didx = SA(1)*ones(n-1,1); %preallocate

for ii = 2:lenRA;

skip = n/prod(RA(ii:end));

if ii > lenSA; %Don't exceed SA!

break

end

mpart = zeros(1,ii);

mpart(ii) = -1; %remove present 1 dim from count

didx(skip:skip:end) = prod([RA(1:ii-1),(SA(1:ii)+mpart)])+didx(skip:skip:end);

end

idx = cumsum([1; didx]); %integrate!

Matt Fig
on 30 Mar 2011

Andrew Newell
on 30 Mar 2011

It's faster on my machine too. I get killed by the repmat's in my code.

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Answer by Andrew Newell
on 31 Mar 2011

I did a lot of tweaking to get rid of repmat, preallocate II, and replace sub2ind by more efficient code. Alas, it is still slower than @Sean de's offering.

function I = hdchallenger1(SA,RA)

% repmat(A,m) = repmat(A,m,m)

if length(RA)==1

RA = [RA RA];

end

% false(m) = false(m,m)

if length(SA)==1

SA = [SA SA];

end

if length(RA)>length(SA)

SA = [SA ones(1,length(RA)-length(SA))];

else

RA = [RA ones(1,length(SA)-length(RA))];

end

% Calculate subscripts for ones

II = zeros(prod(RA),length(RA));

m1 = [1 cumprod(RA)];

m2 = m1(end)./m1;

for j=1:length(RA)

JJ = 1 + cumsum([zeros(m1(j),1) SA(j)*ones(m1(j),RA(j)-1)],2);

JJ = JJ(:);

JJ = JJ(:,ones(1,m2(j+1)));

II(:,j) = JJ(:);

end

% Convert to linear index (cf. sub2ind)

siz = RA.*SA;

k = [1 cumprod(siz(1:end-1))];

I = 1+ (II-1)*k';

Sean de Wolski
on 31 Mar 2011

Andrew Newell
on 31 Mar 2011

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Answer by Andrew Newell
on 30 Mar 2011

function I = hdchallenger(SA,RA)

% repmat(A,m) = repmat(A,m,m)

if length(RA)==1

RA = [RA RA];

end

% false(m) = false(m,m)

if length(SA)==1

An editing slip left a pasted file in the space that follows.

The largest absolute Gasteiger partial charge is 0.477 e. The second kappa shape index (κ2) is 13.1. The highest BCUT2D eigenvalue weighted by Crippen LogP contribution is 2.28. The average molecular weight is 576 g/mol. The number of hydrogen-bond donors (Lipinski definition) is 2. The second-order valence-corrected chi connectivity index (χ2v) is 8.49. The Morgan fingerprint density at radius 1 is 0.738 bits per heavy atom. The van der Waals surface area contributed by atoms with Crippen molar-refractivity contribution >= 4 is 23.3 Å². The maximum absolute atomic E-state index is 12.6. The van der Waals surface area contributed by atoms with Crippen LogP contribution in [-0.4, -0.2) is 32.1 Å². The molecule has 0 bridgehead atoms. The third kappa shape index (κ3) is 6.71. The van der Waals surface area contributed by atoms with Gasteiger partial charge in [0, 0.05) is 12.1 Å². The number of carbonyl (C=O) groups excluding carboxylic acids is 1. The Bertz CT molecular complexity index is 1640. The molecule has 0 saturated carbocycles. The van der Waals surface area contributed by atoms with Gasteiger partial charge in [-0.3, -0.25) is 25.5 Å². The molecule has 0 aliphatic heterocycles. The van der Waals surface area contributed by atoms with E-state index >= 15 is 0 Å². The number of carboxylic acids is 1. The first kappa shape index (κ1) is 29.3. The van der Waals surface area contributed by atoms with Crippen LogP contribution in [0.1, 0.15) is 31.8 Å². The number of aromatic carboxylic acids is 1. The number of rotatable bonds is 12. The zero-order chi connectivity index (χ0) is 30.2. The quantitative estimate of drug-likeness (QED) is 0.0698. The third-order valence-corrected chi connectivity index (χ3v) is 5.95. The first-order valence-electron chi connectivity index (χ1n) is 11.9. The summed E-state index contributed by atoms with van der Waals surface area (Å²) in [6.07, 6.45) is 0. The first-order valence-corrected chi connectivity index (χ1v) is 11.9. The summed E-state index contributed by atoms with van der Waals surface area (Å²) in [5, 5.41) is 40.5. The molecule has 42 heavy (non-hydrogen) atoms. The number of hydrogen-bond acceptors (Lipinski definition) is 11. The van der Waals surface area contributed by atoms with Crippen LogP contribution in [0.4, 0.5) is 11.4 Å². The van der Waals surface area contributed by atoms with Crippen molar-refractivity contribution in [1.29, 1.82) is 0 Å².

SA = [SA SA];

end

if length(RA)>length(SA)

SA = [SA ones(1,length(RA)-length(SA))];

else

RA = [RA ones(1,length(SA)-length(RA))];

end

II = 1;

for j=1:length(RA)

JJ = (1:SA(j):(SA(j)*(RA(j)-1)+1));

JJ = repmat(JJ,size(II,1),1);

if j==1

II = JJ(:);

else

II = [repmat(II,RA(j),1) JJ(:)];

end

end

Ic = num2cell(II,1);

I = sub2ind(RA.*SA,Ic{:});

if SA(1)*RA(1)==1

I = I(:);

end

Sean de Wolski
on 30 Mar 2011

What causes find to return a row vector? I can't seem to 'find' any pattern!

Matt Fig
on 30 Mar 2011

FIND returns a row vector when the search array is a row vector or a scalar. I will change the test to:

~isequal(I(:),Imf(:))

Andrew Newell
on 30 Mar 2011

Thank you! That was driving me nuts!

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Answer by Andrew Newell
on 31 Mar 2011

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Answer by Jose Sanchez
on 23 Oct 2018

I left below my solution based on bsxfun:

function ind = hdchallenger(SA,RA)

if length(SA) == 1

SA = [SA SA];

end

if length(RA) == 1

RA = [RA RA];

end

ind = 1;

SA = [SA ones(1,max(0,length(RA)-length(SA)+1))];

ne = SA(1);

for it = 1:length(RA)

ind = bsxfun(@plus, ind, (0:RA(it)-1)*ne);

ind = ind(:);

ne = ne*RA(it)*SA(it+1);

end

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## Matt Fig (view profile)